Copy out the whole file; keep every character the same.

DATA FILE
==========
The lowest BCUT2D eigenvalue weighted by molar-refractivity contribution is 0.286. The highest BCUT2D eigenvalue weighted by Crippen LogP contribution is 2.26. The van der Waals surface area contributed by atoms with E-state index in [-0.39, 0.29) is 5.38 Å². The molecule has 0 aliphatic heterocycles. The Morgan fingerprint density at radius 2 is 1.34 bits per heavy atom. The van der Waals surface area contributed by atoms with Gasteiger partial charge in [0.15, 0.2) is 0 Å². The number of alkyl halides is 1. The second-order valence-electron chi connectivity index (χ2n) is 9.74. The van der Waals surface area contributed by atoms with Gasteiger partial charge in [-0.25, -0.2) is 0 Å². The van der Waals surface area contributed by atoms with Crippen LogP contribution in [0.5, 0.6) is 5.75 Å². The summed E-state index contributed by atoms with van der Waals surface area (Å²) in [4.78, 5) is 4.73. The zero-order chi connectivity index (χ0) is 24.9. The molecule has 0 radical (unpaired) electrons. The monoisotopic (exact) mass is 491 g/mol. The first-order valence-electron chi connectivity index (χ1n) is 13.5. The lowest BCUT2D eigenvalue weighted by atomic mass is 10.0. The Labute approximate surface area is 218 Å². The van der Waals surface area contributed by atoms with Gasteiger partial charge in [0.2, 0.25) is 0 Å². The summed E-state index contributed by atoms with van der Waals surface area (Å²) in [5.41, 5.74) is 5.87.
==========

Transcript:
The lowest BCUT2D eigenvalue weighted by molar-refractivity contribution is 0.286. The highest BCUT2D eigenvalue weighted by Crippen LogP contribution is 2.26. The van der Waals surface area contributed by atoms with E-state index in [-0.39, 0.29) is 5.38 Å². The molecule has 0 aliphatic heterocycles. The Morgan fingerprint density at radius 2 is 1.34 bits per heavy atom. The van der Waals surface area contributed by atoms with Gasteiger partial charge in [0.15, 0.2) is 0 Å². The number of alkyl halides is 1. The second-order valence-electron chi connectivity index (χ2n) is 9.74. The van der Waals surface area contributed by atoms with Gasteiger partial charge in [-0.25, -0.2) is 0 Å². The van der Waals surface area contributed by atoms with Crippen LogP contribution in [0.5, 0.6) is 5.75 Å². The summed E-state index contributed by atoms with van der Waals surface area (Å²) in [4.78, 5) is 4.73. The zero-order chi connectivity index (χ0) is 24.9. The molecule has 0 radical (unpaired) electrons. The monoisotopic (exact) mass is 491 g/mol. The first-order valence-electron chi connectivity index (χ1n) is 13.5. The lowest BCUT2D eigenvalue weighted by atomic mass is 10.0. The Labute approximate surface area is 218 Å². The van der Waals surface area contributed by atoms with Gasteiger partial charge in [0.2, 0.25) is 0 Å². The summed E-state index contributed by atoms with van der Waals surface area (Å²) in [5.41, 5.74) is 5.87.